Banks can meet Gen Z where they are, through platforms like Spotify

Financial institutions should seek to engage with young customers on their preferred platforms and in mediums that resonate with them, such as on Spotify, panelists at American Banker’s Digital Banking Conference said.

At the Boca Raton, Fla., conference this month, experts said Gen Z wants to feel like their financial institutions understand them and that they can trust their banks. Banks can strike that balance between being connected and trustworthy by leveraging user data to market to customers through outlets such as audio streaming platforms.

Brian Elkins, head of the financial services practice at brand consultancy Monigle, said Gen Zers are looking for decision support, meaning resources that provide them with financial knowledge and information. allowing them to map their financial journeys. He said Gen Z wants to understand their financial needs “on their terms,” in a way that suits their identity. Elkins added that young people don’t look at financial planning the same way as older generations, now that people are living longer and changing careers more often.

Elizabeth Song works at Spotify, helping financial institutions market and find their audience on the audio platform. Banks can serve ads in podcasts and other popular content to target customers. Song said music is also an opportunity for banks to be more creative in creating or sponsoring playlists that will resonate with potential customers.

“If you really mean what you’re saying about meeting customers where they are, the fact is music streaming and podcast listening are on the rise,” Song said. “Gen Z and Millennials can’t live without their playlists. They can’t live without their favorite podcasts.”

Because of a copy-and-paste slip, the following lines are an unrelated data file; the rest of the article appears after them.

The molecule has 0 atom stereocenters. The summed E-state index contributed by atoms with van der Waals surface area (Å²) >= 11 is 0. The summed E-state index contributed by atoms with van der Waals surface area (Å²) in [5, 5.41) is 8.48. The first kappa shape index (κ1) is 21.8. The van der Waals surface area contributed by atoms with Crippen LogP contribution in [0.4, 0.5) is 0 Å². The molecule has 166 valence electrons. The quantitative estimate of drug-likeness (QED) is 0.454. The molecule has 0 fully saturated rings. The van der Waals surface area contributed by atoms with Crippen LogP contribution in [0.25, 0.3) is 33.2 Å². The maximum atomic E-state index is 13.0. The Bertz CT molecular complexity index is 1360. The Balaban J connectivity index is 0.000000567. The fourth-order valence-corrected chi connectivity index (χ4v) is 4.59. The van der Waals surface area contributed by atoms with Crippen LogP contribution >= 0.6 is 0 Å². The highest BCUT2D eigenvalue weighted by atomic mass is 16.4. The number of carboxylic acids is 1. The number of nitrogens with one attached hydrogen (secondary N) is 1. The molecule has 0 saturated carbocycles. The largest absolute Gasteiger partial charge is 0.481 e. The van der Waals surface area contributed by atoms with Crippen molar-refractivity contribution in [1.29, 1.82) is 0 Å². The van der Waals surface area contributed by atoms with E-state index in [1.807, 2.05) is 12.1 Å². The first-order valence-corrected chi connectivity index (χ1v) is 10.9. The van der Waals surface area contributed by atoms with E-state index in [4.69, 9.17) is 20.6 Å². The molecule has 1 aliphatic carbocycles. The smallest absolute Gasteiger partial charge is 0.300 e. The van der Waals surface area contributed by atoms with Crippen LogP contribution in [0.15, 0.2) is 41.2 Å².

She said her goal was to make the ads non-disruptive to listeners. She added that the more people are engaged with the content they listen to, the more engaged they will be with the ads attached to that content.

Song said younger generations want banks more than just financial products, they want personalized content and services. According to Spotify’s Culture Next 2022 report, 80% of Gen Z financial services customers said they liked brands being able to connect with different sides of their personality. She added that, for banks, user transactional data is not enough to design a fully personalized experience.

“We have a lot of fun data that we can share with [financial institutions] for a 360 audience profile,” Song said. “If you really want to understand what Gen Z and Millennials are going through, it’s going to be the data on their non-financial moments as well. What do they like to do ? What do they like to listen to? What are their passion points? It’s really going to help bridge the gap between being a transactional provider and a lifestyle brand.”

Gen Z is also more comfortable giving their data to financial institutions in exchange for content that matches their identity. According to a study carried out by Arizent, the parent company of American Banker, in partnership with Monigle, 73% of people say they are ready to share their data in order to benefit from personalization.

For example, Spotify Wrapped is an annual marketing campaign in which Spotify creates personalized snapshots for each user based on their listening data from the previous year.

Elkins said he has worked with some financial institutions who are concerned about the exploitation of user data. Younger generations prefer personalization that can be determined by their behavior and activity, he added, in part because they are used to this type of service from companies like Amazon, Netflix and Spotify. He said the mindset around companies using user data has changed over the past five to ten years and that financial institutions should tailor their “voice” based on platform, demographics and support.

“Personalization can be everything from the actual product you deliver, but more than anything, it’s about how you present yourself in an instant,” Elkins said. “What voice do you use? What type of content? you shape your communications.”


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